Lasting Fiction Review: Paolo Bacigalupi’s The Windup Girl
by Karen Bovenmyer
Lasting fiction, or books on the New York Times bestseller with staying power, teach the reader specialist knowledge they would have not otherwise have access too. This issue, I’d like to take a close look at Paolo Bacigalupi’s The Windup Girl (2009), winner of the Hugo, Nebula, Locus, Compton Crook, and Campbell Memorial awards. Named one of the best novels of the year by Time, Publisher’s Weekly, Library Journal, and the American Library Association, this book builds a clear vision in visceral strokes, well rendered characters, and asks those questions science fiction most wishes to explore.
Bacigalupi majored in Asian studies and traveled extensively in southeast Asia. After a close encounter with SARS in Bangkok trapped him in the sweltering city for days waiting for a flight out, he was inspired to explore those confined and hopeless feelings through fiction. He returned to Thailand specifically to research The Windup Girl, and the sense that this author truly understands Thai culture, politics, and society is evident throughout this novel.
Bacigalupi’s Windup Girl communicates this deep understanding of Asian cultural conflicts as experienced by an outsider. He twists these understandings into a dark future so deeply affected by energy crisis, the succumbing of bioengineered foods to various plagues, and the violent socio-cultural upheavals accompanying times of hardship that it is difficult to sort out what is truly Bangkok of now and what is only the potential Thailand of Bacigalupi’s imagining. His layered setting, mixing invented terms with local Thai lexicon and seemingly alien but actually real objects, gives this story dimension that lends a lasting reality. Bacigalupi’s economic and socio-cultural exploration may indicate some shifts in speculative fiction as a genre.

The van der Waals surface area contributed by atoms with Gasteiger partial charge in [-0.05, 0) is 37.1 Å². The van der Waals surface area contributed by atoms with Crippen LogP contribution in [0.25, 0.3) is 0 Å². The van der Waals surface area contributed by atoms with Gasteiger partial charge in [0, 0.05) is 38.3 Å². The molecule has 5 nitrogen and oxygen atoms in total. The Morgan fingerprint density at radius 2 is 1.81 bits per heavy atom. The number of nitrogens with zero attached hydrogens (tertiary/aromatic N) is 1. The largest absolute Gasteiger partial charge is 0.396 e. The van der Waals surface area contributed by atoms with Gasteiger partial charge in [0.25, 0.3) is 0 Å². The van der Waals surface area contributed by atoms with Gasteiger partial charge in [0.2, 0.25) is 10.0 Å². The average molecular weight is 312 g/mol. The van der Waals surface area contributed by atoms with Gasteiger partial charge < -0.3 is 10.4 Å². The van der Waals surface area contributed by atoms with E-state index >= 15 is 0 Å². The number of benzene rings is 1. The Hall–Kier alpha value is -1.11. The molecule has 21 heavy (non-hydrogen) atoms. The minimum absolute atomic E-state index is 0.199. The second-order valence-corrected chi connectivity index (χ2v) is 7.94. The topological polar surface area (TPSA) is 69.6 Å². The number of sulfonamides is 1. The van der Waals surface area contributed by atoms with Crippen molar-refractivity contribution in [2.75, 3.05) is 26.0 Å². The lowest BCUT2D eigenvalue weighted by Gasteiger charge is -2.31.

Is science fiction moving away from imagining exploration, aliens, and alien words to an innerscape of the corners of a dark Earth future? Does the loss of NASA’s space shuttle program and the extra-terrestrially uneventful forty years since the moon landing signal that, culturally, Americans are no longer that interested in the vastness of space? If not, what is it that we’re actually interested in? Recent mega-popular “space” television, Battlestar Galactica (2004-2009) and Firefly (2002), both focus on the human story—what we do when we are pushed to the brink and must fight over resources. Even these shows reflect the fears of a shrinking, warming Earth. Like Bladerunner (1982), Bacigalupi’s novel paints a dark future of continued racism, conflict, and resource pressure that might be attractive to modern concerned Americans. This book asks again: What does it mean to be human?